Haley Jostes prepares an adult monarch butterfly she raised for release into the wild in a butterfly house her father built for her in the family’s Lake Elmo backyard. The tracking tag visible on the butterfly’s wing will allow researchers to learn about monarch migrating patterns after a recapture. (Joshua Nielsen/Review)
Haley Jostes, winged for the occasion, displayed the monarch butterfly progression at the Juran home during the "Evening in the Big Backyard." Visitors could tap the resources of the Washington Conservation District, Washington Watershed, and Master Gardeners. (Linda Baumeister/Review)
Monarch butterfly-friendly gardens were showcased at Bonnie Juran’s yard in August. Information was made available on pollinators, monarch butterflies, native plants, and trees and shrubs. (Linda Baumeister/Review)
Haley Jostes carefully places a tracking tag on a recently hatched monarch butterfly. (Joshua Nielsen/Review)
On an August afternoon, 13-year-old Haley Jostes carefully places a recently hatched monarch butterfly on a nectar flower in her parents Lake Elmo backyard.
Jenna Knoblauch demonstrates Chophouse Wild Rice Salad at the 2014 Minnesota State Fair. (Vonny Rohloff/Review staff)
Kaitlyn Roby/Review staff
Beth Nelson, president of the Minnesota Cultivated Wild Rice Council answers questions and promotes wild rice at the 2014 State Fair's wild rice booth. (Vonny Rohloff/Review staff)
Kaitlyn Roby/Review staff
There’s a crisp feel of autumn in the air.
Migratory birds are beginning to take flight, and gardens are in late-season bloom, with pumpkins, squash and gourds turning rich shades of orange, red and green.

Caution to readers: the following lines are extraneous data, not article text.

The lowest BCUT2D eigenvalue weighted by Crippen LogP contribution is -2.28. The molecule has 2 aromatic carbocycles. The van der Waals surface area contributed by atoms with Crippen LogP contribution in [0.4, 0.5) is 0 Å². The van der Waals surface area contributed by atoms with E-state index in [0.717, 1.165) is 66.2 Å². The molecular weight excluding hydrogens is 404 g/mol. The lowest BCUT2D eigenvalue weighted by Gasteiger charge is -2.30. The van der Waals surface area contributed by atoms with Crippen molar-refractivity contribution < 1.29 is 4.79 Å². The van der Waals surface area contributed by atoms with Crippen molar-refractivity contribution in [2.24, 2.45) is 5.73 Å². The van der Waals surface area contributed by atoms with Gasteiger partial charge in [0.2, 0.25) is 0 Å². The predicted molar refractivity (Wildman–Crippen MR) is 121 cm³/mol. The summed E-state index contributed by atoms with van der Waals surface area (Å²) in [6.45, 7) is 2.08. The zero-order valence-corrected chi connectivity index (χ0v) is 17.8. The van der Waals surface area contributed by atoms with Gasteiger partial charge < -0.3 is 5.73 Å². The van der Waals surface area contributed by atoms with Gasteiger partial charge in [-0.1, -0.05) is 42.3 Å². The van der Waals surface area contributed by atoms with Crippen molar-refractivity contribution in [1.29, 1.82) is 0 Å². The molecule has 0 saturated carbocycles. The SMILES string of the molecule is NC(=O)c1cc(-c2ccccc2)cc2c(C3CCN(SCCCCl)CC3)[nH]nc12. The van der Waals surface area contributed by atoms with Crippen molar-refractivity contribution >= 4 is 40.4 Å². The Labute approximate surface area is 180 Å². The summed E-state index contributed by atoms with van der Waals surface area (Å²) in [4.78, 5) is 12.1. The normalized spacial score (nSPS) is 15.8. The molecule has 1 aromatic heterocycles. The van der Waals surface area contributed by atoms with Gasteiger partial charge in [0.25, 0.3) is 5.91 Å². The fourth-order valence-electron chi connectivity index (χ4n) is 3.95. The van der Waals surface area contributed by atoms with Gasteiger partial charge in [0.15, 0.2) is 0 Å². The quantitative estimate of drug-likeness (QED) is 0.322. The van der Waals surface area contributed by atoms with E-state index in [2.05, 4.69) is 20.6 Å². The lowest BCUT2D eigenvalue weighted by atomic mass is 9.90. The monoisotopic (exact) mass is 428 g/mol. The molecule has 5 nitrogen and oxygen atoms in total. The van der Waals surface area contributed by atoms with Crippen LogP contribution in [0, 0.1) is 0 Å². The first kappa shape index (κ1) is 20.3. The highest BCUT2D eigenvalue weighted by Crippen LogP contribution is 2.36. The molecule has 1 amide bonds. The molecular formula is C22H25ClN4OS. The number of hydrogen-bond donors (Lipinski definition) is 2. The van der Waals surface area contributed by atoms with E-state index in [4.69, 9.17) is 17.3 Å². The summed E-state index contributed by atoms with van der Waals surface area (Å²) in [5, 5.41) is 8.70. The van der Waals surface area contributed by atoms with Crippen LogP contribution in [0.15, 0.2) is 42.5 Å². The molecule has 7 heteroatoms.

HELLO Executive Director Ebenezer Flomo and his wife Janelle Voxland photographed on a 2013 trip to Liberia. The couple hope to return to the country to visit with family and friends as soon as the Ebola crisis has been eradicated. (submitted photo)
Ebenezer Flomo, Janelle Voxland and HELLO Lofa County Director Richard Mulbah, left, pose with some school children in Lofa County Liberia. (submitted photo)
Donations needed as crisis continues to worsen It's hard to ignore the headlines coming out of West Africa announcing the latest death toll from what has become the deadliest Ebola outbreak in history. Most Americans first heard about it in July, when a U.S. doctor and another aid worker contracted the virus and later recovered on American soil with the help of an experimental drug known as ZMapp.
Catch up on the remarkable story of how Nancy Peterson and Peter Boehm kept the carousel in one piece and in St. Paul at ourcarousel.org, then come and meet them at the carousel’s 100th birthday party Aug. 9 at Como Park. Below, Carousel horses are either “standers” or “jumpers. At Cafesjian’s Carousel in Como Park, all 68 horses are “jumpers” meaning they move up and down. (photos by Linda E. Andersen/Review)
Volunteer crafts people painstakingly scraped off layers of dark paint - and repainted the original colors - on those spots on the horses where children’s boots and buckles had worn through the painted finishes.
Everyone is invited to the 100th birthday party for Cafesjian’s Carousel, which will be held from 11 a.m. to 6 p.m. Saturday, Aug. 9, at the carousel’s location, right next to the Marjorie McNeeley Conservatory in Como Park.
There will be birthday cake and root beer floats, while singers and face painters entertain visitors. A brief ceremony will take place at 3 p.m., and rides will be free from 4 until 6 p.m.
It’s 100 years for Como Park’s Cafesjian’s Carousel
When Nancy Peterson heard the news that cold November day in 1988 that the long-time Minnesota classic carousel had been dismantled and 20 of the horses and a chariot were now on their way to the auction block in New York City, she remembers saying to her husband, “Somebody ought to do something!”
Mike Wilke, writer and illustrator for Cornerstone Stories, says his favorite fable he’s done is “The Bearded Fool,” a story about a man who decides to burn part of his beard off after reading that all men with long beards are fools. “I did relate to it,” Wilke laughs. (Kaylin Creason/Review)
Maplewood illustrator Mike Wilke exhibits comics from his book “Watermelon Bones: The Sequel.” (Kaylin Creason/Review)
Political cartoonist Mike Wilke, 58, has been drawing for most of his life, but he’s never done anything like this. For the past year, Wilke has been illustrating fables for children’s books.